Memorandum by Solace (LGA 14)
1.1 The sub-committee requested submissions
setting out how the new arrangements introduced as a result of
the Act are working. Solace has canvassed its members and submits
the following response to the sub-committee for consideration.
We have structured our reply in the same order as the Act itself,
taking each aspect separately.
1.2 All the comments made should be read
in the light of the fact that local government is not homogeneous.
It is felt that this may be increasingly over-looked by central
government, evidenced by the fact that District Councils are regularly
sent correspondence destined for social services authorities,
and frequent mention is made of unitary government with no reference
to two tier authorities. Small councils submitted evidence as
to not taking up the "fourth option" in the Act because
preparations for cabinet government were in hand and they did
not wish to brand themselves as small. Another noted "as
a small rural district the principle difficulty we have is that
the legislation was not drawn up with our circumstances in mind".
1.3 In this debate and in the discussions
about the White Paper many District Councils noted the fact that
they are responding to all the same requirements as larger unitary
authorities but with far smaller resources, particularly in respect
of employee numbers and range of posts not already deployed in
service delivery. Responding to the Best Value and other monitoring
agendas has in some cases necessitated expenditure on posts which
has been found from previously service-directed budgets. One Council
notes, "The expectations of all local authorities now causes
significant strains for small organisations like ours with a lack
of corporate resources. We consistently see the problem of trying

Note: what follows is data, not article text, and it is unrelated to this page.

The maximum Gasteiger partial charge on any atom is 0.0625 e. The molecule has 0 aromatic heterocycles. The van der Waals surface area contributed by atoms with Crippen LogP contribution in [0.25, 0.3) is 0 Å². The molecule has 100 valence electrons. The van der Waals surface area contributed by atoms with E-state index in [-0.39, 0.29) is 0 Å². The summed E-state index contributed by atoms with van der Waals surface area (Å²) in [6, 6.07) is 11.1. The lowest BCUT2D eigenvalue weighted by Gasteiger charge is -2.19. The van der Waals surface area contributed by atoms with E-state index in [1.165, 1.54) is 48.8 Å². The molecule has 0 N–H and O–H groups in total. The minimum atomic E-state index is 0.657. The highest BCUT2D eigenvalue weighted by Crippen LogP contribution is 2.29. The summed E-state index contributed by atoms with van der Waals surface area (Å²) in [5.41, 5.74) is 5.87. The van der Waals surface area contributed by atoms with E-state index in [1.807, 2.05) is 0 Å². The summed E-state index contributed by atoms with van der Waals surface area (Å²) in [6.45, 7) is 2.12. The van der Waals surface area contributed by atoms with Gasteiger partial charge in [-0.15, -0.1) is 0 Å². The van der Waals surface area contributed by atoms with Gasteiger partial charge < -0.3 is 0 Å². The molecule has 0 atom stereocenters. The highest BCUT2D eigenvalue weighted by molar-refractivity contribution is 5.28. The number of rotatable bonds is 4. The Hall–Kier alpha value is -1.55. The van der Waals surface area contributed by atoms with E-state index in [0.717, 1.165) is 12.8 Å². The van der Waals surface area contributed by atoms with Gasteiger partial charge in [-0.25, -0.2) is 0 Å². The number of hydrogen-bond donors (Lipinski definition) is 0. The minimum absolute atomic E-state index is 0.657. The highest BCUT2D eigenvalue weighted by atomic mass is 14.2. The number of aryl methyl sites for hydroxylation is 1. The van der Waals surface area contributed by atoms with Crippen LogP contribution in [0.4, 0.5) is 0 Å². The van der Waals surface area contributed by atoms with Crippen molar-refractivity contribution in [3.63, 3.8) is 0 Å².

to translate Government policies and expectations into our circumstances
when they were drawn up, often for urban unitary settings with
executive decision-making and resources targeted at deprived areas.
We don't hit any of these buttons but we are still doing our best
to operate forward looking local government for the 21st century!"
1.4 Recent discussions about corporate assessment
procedures displayed a clear tendency to give precedence to what
were called "upper-tier" authorities, with almost no
mentioned being made of the 238 district councils. This omission
is now being addressed but serves to demonstrate further the point
that local government is composed of a range of different types
of authorities which, while all providing local services, face
considerably different challenges in so doing.
1.5 Unitary and shire authorities report
greater satisfaction and improved working relations with monitoring
agencies and government. However, they do note the need to manage
the diversity which remains within local government. The message
is "We can all manage difference, but we would like to remind
government that one size does not fit all".
2. THE POWERS
2.1 These powers were welcomed by many authorities
but we are concerned that Part 1 of the Act may have lost its
way both in the short term and in the longer term. It needs to
be re-launched in a more meaningful way.
2.2 In the short term there has been the
conflict of counsel's opinions as to whether Section 2 can be
used ahead of the adoption of a community plan. There is still
confusion here and much of Local Government feels that they can
not use these powers without a Community Plan. The longer-term
problem is as to how this power inter-relates with the whole framework
of statutory powers and duties already available to local authorities.
There are many schools of opinion about this. There are some who
believe that we can, effectively, throw away all the service based
law books and use Section 2 Local Government Act 2000 as the foundation
for virtually all our activities. This is seen as a way of getting
around all those inconvenient restrictions upon more specific
powers, ie "ultra vires" is dead. While welcomed there
is little evidence that this is being acted upon because of different
2.3 One example involves Development Control.